In America’s breadbasket, good food is hard to find
Starvation is not the problem. Amid fields of wheat and corn as far as the eye can see, residents of the rural Midwest are suffering from what experts call “food deserts” because there are few grocery stores selling healthy food. “You can get beer and doughnuts but you can’t buy an apple,” said Jon Bailey, author of a new study by the Center for Rural Affairs, a nonprofit think tank based in Lyons, Nebraska. Reuters story.
NYC Gov going “Locavore” Big Time!
Today on The Leonard Lopate Show the lead story was called Feeding The Soul and for anyone seeking to restore their faith in good government, it did just that. Two guest in an interview to discuss Food Works in New York City that would have seemed an unlikely pair as recently as yesterday. The city has already moved $4.5 million in public school food spending over to local farms and is trying to change the $300,000 spent on school lettuce to money being pumped into the Rockland County farm economy and processing facilities in the economically depressed Bronx. But that was just the tip of the iceberg. The Stars Hollow Gazette post.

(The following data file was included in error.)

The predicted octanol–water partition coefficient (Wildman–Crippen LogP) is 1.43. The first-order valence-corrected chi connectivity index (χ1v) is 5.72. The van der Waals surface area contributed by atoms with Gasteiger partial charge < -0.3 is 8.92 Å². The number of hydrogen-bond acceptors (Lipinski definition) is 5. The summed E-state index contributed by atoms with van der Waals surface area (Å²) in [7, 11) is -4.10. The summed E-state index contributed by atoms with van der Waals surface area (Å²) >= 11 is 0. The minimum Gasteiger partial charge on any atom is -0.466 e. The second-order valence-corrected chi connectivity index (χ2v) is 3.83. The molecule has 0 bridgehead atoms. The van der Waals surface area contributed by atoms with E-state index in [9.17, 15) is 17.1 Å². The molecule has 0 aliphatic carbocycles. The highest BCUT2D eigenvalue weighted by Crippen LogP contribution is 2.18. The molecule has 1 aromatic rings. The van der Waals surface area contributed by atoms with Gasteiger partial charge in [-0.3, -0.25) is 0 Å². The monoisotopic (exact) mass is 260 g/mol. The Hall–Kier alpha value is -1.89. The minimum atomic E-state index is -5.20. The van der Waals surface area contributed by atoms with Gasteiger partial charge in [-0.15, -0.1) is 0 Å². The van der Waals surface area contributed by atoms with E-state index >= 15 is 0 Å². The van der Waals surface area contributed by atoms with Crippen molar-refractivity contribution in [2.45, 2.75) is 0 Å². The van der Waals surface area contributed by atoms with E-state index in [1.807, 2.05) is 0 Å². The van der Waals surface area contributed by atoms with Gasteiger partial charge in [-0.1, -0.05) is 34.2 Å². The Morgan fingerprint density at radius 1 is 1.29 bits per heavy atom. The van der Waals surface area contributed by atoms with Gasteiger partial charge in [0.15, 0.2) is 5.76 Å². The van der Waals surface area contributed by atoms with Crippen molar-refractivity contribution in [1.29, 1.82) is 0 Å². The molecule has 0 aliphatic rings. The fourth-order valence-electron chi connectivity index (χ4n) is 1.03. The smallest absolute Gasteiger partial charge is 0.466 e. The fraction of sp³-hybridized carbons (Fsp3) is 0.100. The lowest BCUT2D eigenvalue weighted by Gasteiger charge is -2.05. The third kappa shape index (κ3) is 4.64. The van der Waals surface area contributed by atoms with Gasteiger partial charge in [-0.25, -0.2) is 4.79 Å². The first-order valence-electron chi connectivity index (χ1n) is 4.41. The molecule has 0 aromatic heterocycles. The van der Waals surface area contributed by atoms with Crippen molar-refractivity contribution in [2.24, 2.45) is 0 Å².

A Walk Through Publix Greenwise Market: Is What Is Sold What Has Been Promised? Lessons For Retailers Thinking Of Launching Specialized Concepts
Yet as we walked around the store and tried to view it from the perspective of someone who had never heard of Greenwise, we came to realize why the stores may not be as successful as they could be. We kept thinking we wanted to check the website of the store so we could understand what the point of the store was. That is a bad sign. A good concept should be crystal clear to the consumer just through the product assortment, the merchandising and in-store marketing. Perishable Pundit blog.
Locavore: Chef Daniel Bruce
Chef Daniel Bruce visited the Dewey Square farmers market with Plum TV. He found some great local ingredients and created a delicious meal. Video posted by Boston Harbor Hotel.
AND IF YOU HAVE TIME
How to Buy four Bales of Cotton to Make a T-shirt
A global process that has a trade war, quite money transfers, an underdog , retaliation and bribery. National Public Radio podcast.